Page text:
Detecting Deception: A Quick Review of the Psychological Research
I’ve been noticing that lately in the media, a lot of political commentators and politicians have been making outrageous scientific claims about their ability to tell when a person is lying. This has been brought up specifically regarding the need to depose witnesses live in the impeachment trial of President Clinton. Many laypeople, including many Senators and news media, apparently believe that people can make a pretty good assessment of when a person is lying or not. The research illustrates, however, that nothing could be further from the truth.
University of Maryland professor, Patricia Wallace, in an upcoming book to be published later this year entitled, Psychology of the Internet, states, “Psychological research on deception […] shows that most of us are poor judges of truthfulness, and this applies even to professionals such as police and customs inspectors whose jobs are supposed to include some expertise at lie detection.” She then goes on to describe two of the many experiments in the psychological research literature which supports this contention.
The first study was conducted in 1987 and looked at whether police officers could be trained to detect deceptive eye witness statements (Kohnken, 1987). They watched videotaped statements of witnesses, some of whom were truthful, others were not. They were told to pay close attention to non-verbal cues, such as body movements and posture, gestures, and facial expressions. They were also instructed to pay attention to the tempo and pitch of their voice. In the end, however, the officers did only slightly better than chance at determining whether the witnesses were being truthful. And the more confident the officer was of their judgment, the more likely they were to be wrong.
Airline custom inspectors (whose very job is to try and determine suspiciousness and lying) and laypeople were used in another experiment (Kraut & Poe, 1980). The inspectors and laypeople in this experiment weren’t given any specific training or instructions on what to look for. They were simply told to judge the truthfulness of mock inspection interviews viewed on videotape and determine whether the passenger was carrying contraband and lying about it. The “passengers” being interviewed were actually paid volunteers whose job it was to try and fool the inspectors. Neither laypeople nor inspectors did much better than chance. When questioned about what types of signs they looked for to determine lying behavior, the inspectors and laypeople relied largely on preconceived notions about liars in general: “liars will give short answers, volunteer extra information, show poor eye contact and nervous movements, and evade questions” (Wallace, in press).
Wallace then goes on to explain that indeed, there are some people who can reliably detect deceit in others, and most successful poker players are usually such people. But most people are not professional, successful poker players.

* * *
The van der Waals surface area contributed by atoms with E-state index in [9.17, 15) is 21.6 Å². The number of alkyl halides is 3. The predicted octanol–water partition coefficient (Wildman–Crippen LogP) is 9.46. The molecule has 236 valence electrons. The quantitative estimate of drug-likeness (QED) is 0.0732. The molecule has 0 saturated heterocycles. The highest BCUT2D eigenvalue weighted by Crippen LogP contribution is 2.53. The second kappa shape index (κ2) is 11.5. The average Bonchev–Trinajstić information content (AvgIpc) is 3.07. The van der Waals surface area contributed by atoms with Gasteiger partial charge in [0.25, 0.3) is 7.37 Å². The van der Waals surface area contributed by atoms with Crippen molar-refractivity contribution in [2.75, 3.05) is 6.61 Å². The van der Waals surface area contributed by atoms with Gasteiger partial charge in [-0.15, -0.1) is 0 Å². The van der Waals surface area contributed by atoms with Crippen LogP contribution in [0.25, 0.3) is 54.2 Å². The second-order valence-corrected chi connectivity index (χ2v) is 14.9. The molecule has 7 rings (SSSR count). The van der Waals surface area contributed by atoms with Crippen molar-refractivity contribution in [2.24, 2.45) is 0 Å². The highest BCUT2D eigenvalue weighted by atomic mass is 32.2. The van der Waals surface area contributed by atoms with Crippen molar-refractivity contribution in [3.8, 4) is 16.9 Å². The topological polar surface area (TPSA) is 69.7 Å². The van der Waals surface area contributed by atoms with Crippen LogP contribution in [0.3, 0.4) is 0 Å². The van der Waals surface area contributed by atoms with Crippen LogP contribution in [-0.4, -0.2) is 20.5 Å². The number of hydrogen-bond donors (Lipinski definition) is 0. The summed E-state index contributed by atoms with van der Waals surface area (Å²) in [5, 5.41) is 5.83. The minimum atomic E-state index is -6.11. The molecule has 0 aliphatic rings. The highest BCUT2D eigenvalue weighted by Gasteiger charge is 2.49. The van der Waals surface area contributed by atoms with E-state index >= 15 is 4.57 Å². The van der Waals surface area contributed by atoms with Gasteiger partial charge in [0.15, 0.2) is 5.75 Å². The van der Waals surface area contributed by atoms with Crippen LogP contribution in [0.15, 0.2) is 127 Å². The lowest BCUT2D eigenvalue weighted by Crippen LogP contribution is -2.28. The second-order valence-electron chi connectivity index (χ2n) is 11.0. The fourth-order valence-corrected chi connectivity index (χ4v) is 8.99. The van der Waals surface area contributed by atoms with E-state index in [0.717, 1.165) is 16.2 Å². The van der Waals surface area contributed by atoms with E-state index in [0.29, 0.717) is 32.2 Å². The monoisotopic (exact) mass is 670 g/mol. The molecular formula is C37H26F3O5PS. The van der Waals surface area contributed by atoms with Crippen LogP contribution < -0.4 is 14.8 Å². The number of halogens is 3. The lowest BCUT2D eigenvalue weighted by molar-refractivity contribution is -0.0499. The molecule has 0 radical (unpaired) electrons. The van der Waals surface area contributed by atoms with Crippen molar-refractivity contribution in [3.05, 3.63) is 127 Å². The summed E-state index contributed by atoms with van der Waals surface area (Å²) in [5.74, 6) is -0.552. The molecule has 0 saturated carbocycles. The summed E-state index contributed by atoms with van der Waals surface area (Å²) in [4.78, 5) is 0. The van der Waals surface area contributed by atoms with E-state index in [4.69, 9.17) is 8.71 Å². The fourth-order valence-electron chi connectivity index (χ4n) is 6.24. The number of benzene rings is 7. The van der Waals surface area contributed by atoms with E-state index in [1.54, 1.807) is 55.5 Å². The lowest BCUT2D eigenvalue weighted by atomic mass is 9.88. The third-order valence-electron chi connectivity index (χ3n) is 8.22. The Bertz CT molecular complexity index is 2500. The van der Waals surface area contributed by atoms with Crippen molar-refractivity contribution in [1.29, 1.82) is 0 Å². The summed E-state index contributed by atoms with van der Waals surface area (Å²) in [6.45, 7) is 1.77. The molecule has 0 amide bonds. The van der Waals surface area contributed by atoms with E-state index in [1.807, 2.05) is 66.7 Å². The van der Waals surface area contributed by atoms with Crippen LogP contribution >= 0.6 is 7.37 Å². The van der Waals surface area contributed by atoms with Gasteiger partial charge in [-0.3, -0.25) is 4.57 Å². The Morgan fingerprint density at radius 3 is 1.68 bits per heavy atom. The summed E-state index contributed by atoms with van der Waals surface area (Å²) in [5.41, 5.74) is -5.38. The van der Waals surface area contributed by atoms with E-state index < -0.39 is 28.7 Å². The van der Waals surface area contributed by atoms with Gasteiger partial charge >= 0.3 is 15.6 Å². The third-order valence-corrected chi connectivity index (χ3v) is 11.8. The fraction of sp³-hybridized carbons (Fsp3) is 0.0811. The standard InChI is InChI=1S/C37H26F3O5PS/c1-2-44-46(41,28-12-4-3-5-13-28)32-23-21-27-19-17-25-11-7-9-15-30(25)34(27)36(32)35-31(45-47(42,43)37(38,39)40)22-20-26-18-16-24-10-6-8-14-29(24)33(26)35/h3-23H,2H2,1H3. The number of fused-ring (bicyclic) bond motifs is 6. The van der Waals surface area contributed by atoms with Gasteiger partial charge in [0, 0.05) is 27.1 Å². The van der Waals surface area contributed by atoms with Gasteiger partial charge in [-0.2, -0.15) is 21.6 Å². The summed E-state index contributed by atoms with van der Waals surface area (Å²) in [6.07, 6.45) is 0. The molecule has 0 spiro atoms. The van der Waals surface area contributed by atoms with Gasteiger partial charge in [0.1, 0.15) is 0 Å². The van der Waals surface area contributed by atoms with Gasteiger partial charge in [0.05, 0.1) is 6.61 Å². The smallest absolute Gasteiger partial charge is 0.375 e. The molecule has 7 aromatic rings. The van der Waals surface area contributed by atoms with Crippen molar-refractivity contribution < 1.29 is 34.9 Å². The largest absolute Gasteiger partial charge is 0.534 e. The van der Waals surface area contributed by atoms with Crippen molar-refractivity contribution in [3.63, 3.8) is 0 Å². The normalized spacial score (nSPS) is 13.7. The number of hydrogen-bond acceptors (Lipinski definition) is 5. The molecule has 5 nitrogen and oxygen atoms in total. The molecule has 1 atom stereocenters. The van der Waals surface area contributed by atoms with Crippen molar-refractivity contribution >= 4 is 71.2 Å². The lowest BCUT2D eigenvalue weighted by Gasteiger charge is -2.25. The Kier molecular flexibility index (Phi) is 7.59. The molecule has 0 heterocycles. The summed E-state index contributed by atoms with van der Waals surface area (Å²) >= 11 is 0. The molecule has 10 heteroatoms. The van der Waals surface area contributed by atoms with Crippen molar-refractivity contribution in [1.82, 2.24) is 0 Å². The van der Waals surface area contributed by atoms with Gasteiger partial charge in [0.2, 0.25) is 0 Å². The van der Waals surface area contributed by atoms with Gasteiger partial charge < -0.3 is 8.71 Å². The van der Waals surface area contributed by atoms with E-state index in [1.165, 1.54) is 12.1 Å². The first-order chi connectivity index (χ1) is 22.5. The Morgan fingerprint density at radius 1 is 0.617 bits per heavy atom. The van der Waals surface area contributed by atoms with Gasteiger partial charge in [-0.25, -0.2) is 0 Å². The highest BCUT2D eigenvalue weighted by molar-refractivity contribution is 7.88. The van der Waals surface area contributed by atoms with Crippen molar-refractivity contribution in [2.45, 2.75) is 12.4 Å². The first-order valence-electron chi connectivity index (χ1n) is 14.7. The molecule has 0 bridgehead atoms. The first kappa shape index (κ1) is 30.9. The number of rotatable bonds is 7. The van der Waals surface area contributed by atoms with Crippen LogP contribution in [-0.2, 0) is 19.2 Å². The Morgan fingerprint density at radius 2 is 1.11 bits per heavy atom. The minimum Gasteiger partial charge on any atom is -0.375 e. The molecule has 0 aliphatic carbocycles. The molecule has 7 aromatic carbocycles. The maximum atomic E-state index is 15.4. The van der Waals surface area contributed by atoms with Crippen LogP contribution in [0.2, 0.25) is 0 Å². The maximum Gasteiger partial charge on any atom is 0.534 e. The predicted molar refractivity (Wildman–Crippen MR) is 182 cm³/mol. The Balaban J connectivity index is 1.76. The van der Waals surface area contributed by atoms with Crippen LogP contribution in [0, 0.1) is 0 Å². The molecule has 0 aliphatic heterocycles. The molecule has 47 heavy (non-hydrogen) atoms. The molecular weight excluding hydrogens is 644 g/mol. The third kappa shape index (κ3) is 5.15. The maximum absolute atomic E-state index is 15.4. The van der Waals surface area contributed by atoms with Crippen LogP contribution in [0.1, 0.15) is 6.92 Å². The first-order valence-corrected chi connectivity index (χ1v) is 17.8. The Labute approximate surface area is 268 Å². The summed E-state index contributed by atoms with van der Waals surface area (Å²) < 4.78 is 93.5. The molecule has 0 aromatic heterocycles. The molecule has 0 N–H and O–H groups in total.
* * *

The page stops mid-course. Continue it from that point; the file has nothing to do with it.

What nearly all deception experiments have in common to-date is that they use videotape instead of live people in their design. Some might argue that it is this very difference which politicians and others are trying to emphasize — that people can’t tell when people are lying on videotape, but can when the person is there, live, in front of them. Without research teasing out these subtle differences, however, it would be a leap of logic to simply assume that something is missing in a videotaped interview. This is a seemingly baseless assumption. A person interviewed on videotape is very much live to the people doing the interviewing. It is simply a recording of a live event. While there may be differences between the two, we simply don’t know that any indeed exist. Without that knowledge, anyone who claims to know is simply speaking from ignorance or prejudice.
The conclusions from this research are obvious — trained professionals and untrained laypeople, in general, cannot tell when a person is lying. If you’ve known someone for years (a best friend, a family member, a significant other), your chances for detecting truthfulness is likely higher (since you have become accustomed to the signs of lying in the other person over the years). Strangers, however, trying to guess truthfulness in other strangers will do no better than chance in their accuracy.
Psychological research has done a great deal of work in the area of understanding human behavior in the past few decades. The more people are aware that the research makes some of our most respected and well-known politicians and media stars look like fools, the more these individuals will hopefully do a little more homework before making future ridiculous claims about human behavior.
The gulf between what we actually know and what we think we know is large. It likely grows larger each day. The more we realize the limits of our knowledge and our abilities, the wiser and more fair we can be to the people around us.
Kohnken, G. (1987). Training police officers to detect deceptive eye witness statements: Does it work? Social Behavior, 2, 1-17.
Kraut, R.E., & Poe, D. (1980). Behavioral roots of person perception: The deception judgments of customs inspectors and laymen. Journal of Personality and Social Psychology, 39, 784-798.
Wallace, P. (In press). Psychology of the Internet. New York: Cambridge University Press.
Grohol, J. (2016). Detecting Deception: A Quick Review of the Psychological Research. Psych Central. Retrieved on February 21, 2017, from https://psychcentral.com/lib/detecting-deception-a-quick-review-of-the-psychological-research/